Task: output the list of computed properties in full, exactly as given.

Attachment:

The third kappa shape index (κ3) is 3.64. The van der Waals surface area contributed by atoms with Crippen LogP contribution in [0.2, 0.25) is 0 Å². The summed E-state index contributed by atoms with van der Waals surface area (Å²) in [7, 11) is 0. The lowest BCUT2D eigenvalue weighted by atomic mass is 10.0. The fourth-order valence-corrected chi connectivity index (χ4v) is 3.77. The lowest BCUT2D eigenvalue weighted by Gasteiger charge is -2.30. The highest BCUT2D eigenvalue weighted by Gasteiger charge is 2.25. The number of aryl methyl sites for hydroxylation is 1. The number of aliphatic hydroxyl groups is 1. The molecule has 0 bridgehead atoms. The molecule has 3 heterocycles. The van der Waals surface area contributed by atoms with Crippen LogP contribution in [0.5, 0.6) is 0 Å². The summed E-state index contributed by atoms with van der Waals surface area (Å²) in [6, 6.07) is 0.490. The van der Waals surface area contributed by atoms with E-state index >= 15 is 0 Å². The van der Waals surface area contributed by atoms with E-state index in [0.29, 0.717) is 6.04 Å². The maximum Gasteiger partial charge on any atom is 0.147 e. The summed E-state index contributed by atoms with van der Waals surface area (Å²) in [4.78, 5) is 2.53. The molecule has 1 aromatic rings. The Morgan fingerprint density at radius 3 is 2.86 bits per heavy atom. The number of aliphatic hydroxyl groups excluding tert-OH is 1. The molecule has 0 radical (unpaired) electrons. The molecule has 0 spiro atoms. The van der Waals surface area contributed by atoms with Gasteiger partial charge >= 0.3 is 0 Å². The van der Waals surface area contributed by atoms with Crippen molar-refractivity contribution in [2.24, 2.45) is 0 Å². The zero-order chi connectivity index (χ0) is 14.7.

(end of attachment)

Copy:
The third kappa shape index (κ3) is 3.64. The van der Waals surface area contributed by atoms with Crippen LogP contribution in [0.2, 0.25) is 0 Å². The summed E-state index contributed by atoms with van der Waals surface area (Å²) in [7, 11) is 0. The lowest BCUT2D eigenvalue weighted by atomic mass is 10.0. The fourth-order valence-corrected chi connectivity index (χ4v) is 3.77. The lowest BCUT2D eigenvalue weighted by Gasteiger charge is -2.30. The highest BCUT2D eigenvalue weighted by Gasteiger charge is 2.25. The number of aryl methyl sites for hydroxylation is 1. The number of aliphatic hydroxyl groups is 1. The molecule has 0 bridgehead atoms. The molecule has 3 heterocycles. The van der Waals surface area contributed by atoms with Crippen LogP contribution in [0.5, 0.6) is 0 Å². The summed E-state index contributed by atoms with van der Waals surface area (Å²) in [6, 6.07) is 0.490. The van der Waals surface area contributed by atoms with E-state index >= 15 is 0 Å². The van der Waals surface area contributed by atoms with E-state index in [0.29, 0.717) is 6.04 Å². The maximum Gasteiger partial charge on any atom is 0.147 e. The summed E-state index contributed by atoms with van der Waals surface area (Å²) in [4.78, 5) is 2.53. The molecule has 1 aromatic rings. The Morgan fingerprint density at radius 3 is 2.86 bits per heavy atom. The number of aliphatic hydroxyl groups excluding tert-OH is 1. The molecule has 0 radical (unpaired) electrons. The molecule has 0 spiro atoms. The van der Waals surface area contributed by atoms with Gasteiger partial charge >= 0.3 is 0 Å². The van der Waals surface area contributed by atoms with Crippen molar-refractivity contribution in [2.24, 2.45) is 0 Å². The zero-order chi connectivity index (χ0) is 14.7.